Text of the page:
Mrs. Danvers (whose first name is never given) is the main antagonist of Daphne du Maurier's 1938 novel Rebecca. Danvers is the head housekeeper at Manderley, the stately manor belonging to the wealthy Maximillian "Maxim" de Winter, where he once lived with his first wife, the eponymous Rebecca. Nicknamed "Danny" by Rebecca, Mrs. Danvers was Rebecca's nursemaid as a child and following the death of her previous mistress, persecutes the new Mrs. de Winter. Danvers resents the new Mrs. de Winter, convinced she is trying to "take Rebecca's place" despite the two women never meeting and being nothing alike. Whilst she also resents Maxim for remarrying, she tries to break up the marriage. Late in the story she suggests that Mrs. de Winter wear a particular dress to a costume ball. She knows Rebecca wore it to the costume ball the year before but does not tell the new wife. It angers Mr. de Winter, and when the new wife confronts Mrs. Danvers about her deception (she finds her in Rebecca’s room), Mrs. Danvers attempts to manipulate her into jumping out of the second floor window. The spell is broken when a flare is sent up signaling that a ship has run aground. Ironically, Mrs. Danvers' devotion to Rebecca was not mutual, as Danvers was another victim of Rebecca's endless lies and schemes. In the end, having failed to break up the marriage, Mrs. Danvers sets fire to Manderley. In the book's final scene, Maxim and Mrs. de Winter are driving back from London and see their beloved home in flames. In the novel, Mrs. Danvers' fate is unknown.
Portrayal on film
Mrs. Danvers was first, and most famously, portrayed by Judith Anderson in Alfred Hitchcock's film adaptation released in 1940. She was nominated for an Academy Award for Best Supporting Actress, but lost to Jane Darwell for The Grapes of Wrath. Mrs. Danvers would later be played by several actresses for television adaptations, such as Dorothy Black in 1947, Nina Foch in 1962, Anna Massey in 1979, Diana Rigg in 1997, and by Mariangela Melato in an Italian language adaptation.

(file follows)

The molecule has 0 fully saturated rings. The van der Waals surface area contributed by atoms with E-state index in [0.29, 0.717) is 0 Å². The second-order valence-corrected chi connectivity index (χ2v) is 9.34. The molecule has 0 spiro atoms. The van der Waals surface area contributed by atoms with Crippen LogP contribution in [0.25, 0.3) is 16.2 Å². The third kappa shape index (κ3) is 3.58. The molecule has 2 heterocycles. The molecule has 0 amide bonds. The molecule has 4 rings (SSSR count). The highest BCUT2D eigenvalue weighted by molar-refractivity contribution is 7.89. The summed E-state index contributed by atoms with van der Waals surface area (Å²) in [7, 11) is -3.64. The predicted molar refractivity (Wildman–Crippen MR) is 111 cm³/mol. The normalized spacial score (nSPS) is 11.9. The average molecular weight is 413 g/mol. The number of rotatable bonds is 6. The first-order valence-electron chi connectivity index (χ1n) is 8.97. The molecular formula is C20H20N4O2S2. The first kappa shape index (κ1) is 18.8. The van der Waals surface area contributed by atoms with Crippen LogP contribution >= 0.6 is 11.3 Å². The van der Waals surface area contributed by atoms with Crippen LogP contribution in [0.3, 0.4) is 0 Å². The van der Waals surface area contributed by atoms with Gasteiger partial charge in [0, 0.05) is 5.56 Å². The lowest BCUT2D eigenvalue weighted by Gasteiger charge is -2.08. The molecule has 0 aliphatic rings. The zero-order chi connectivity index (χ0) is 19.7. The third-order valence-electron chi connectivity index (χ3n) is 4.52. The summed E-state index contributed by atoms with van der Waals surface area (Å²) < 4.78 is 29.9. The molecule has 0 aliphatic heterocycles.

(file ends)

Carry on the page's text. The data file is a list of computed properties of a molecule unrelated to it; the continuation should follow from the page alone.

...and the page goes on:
Changes from the book
In the book, Mrs. Danvers is given a back story. In contrast, the Hitchcock and all subsequent film adaptations never mention her past. Furthermore, the book depicts her as having a "skull's face" with high cheekbones and sunken eyes; these traits are not exhibited in the film versions.
In the 1996 documentary The Celluloid Closet, screenwriter Susie Bright suggests Mrs. Danvers harbored romantic and sexual feelings for the late Rebecca. Bright cites a scene in which Danvers shows Rebecca’s underwear drawer to the new Mrs. de Winter, showing how easily one can see her hand through the garment.[clarification needed (talk)]
Mrs. Danvers in popular culture
Stephen King's book, Bag of Bones, alludes to the character Mrs. Danvers numerous times. Mrs. Danvers serves as something of a bogeyman for the main character, Mike Noonan. King also uses the character's name for the chilly, obedient servant in "Father's Day," a tale in his 1982 film Creepshow. In Jasper Fforde's Thursday Next series, in the book world, they have accidentally made Mrs. Danvers clones, which they use as troops against The Mispeling Vyrus.
In the Abbott and Costello movie The Time of Their Lives, Binnie Barnes's character Mildred Dean, upon meeting Emily the housekeeper (played by Gale Sondergaard), quips "Oh, uh, pardon me but didn't I see you in "Rebecca?".
- Article about sexual ambiguity in "Rebecca", by Cathy Pryor in the London Independent
- Rebecca Book Notes at Literapedia
-  A character listing of actresses who have played Mrs. Danvers.